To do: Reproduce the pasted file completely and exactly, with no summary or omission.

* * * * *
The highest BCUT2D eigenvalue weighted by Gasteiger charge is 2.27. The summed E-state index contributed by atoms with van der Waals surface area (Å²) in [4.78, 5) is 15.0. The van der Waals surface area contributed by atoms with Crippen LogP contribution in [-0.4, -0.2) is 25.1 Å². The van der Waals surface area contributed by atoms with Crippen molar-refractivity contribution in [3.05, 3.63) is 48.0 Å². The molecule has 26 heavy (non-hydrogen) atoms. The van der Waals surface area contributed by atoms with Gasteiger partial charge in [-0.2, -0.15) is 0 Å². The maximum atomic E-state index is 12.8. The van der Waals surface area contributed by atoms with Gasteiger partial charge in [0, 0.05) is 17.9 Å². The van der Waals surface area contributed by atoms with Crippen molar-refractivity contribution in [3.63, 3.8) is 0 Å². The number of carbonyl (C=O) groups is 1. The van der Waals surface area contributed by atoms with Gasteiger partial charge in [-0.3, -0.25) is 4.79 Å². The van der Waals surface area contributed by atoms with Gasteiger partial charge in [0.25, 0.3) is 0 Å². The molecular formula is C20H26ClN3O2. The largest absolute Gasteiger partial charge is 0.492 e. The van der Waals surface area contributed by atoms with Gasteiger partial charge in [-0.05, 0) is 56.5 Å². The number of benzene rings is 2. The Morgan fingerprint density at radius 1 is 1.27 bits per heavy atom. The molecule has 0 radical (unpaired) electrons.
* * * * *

The highest BCUT2D eigenvalue weighted by Gasteiger charge is 2.27. The summed E-state index contributed by atoms with van der Waals surface area (Å²) in [4.78, 5) is 15.0. The van der Waals surface area contributed by atoms with Crippen LogP contribution in [-0.4, -0.2) is 25.1 Å². The van der Waals surface area contributed by atoms with Crippen molar-refractivity contribution in [3.05, 3.63) is 48.0 Å². The molecule has 26 heavy (non-hydrogen) atoms. The van der Waals surface area contributed by atoms with Gasteiger partial charge in [-0.2, -0.15) is 0 Å². The maximum atomic E-state index is 12.8. The van der Waals surface area contributed by atoms with Gasteiger partial charge in [0, 0.05) is 17.9 Å². The van der Waals surface area contributed by atoms with Crippen molar-refractivity contribution in [3.63, 3.8) is 0 Å². The number of carbonyl (C=O) groups is 1. The van der Waals surface area contributed by atoms with Gasteiger partial charge in [-0.3, -0.25) is 4.79 Å². The van der Waals surface area contributed by atoms with Gasteiger partial charge in [0.25, 0.3) is 0 Å². The molecular formula is C20H26ClN3O2. The largest absolute Gasteiger partial charge is 0.492 e. The van der Waals surface area contributed by atoms with Gasteiger partial charge in [-0.05, 0) is 56.5 Å². The number of benzene rings is 2. The Morgan fingerprint density at radius 1 is 1.27 bits per heavy atom. The molecule has 0 radical (unpaired) electrons.